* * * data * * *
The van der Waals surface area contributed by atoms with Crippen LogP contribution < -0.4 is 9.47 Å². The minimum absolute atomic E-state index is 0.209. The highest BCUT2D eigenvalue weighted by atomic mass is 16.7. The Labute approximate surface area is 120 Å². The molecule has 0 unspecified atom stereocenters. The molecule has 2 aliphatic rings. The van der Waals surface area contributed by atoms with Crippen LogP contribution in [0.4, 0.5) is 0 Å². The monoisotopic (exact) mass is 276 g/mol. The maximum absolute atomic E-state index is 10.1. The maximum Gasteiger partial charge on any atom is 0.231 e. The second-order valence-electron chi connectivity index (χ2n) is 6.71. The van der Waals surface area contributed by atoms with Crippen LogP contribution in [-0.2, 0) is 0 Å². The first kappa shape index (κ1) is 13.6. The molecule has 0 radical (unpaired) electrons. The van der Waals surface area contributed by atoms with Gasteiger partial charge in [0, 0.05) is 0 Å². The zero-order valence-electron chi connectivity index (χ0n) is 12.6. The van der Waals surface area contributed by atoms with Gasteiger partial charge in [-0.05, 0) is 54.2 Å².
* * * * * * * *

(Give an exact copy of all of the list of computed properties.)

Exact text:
The van der Waals surface area contributed by atoms with Crippen LogP contribution < -0.4 is 9.47 Å². The minimum absolute atomic E-state index is 0.209. The highest BCUT2D eigenvalue weighted by atomic mass is 16.7. The Labute approximate surface area is 120 Å². The molecule has 0 unspecified atom stereocenters. The molecule has 2 aliphatic rings. The van der Waals surface area contributed by atoms with Crippen LogP contribution in [0.4, 0.5) is 0 Å². The monoisotopic (exact) mass is 276 g/mol. The maximum absolute atomic E-state index is 10.1. The maximum Gasteiger partial charge on any atom is 0.231 e. The second-order valence-electron chi connectivity index (χ2n) is 6.71. The van der Waals surface area contributed by atoms with Crippen LogP contribution in [-0.2, 0) is 0 Å². The first kappa shape index (κ1) is 13.6. The molecule has 0 radical (unpaired) electrons. The van der Waals surface area contributed by atoms with Gasteiger partial charge in [0, 0.05) is 0 Å². The zero-order valence-electron chi connectivity index (χ0n) is 12.6. The van der Waals surface area contributed by atoms with Gasteiger partial charge in [-0.05, 0) is 54.2 Å².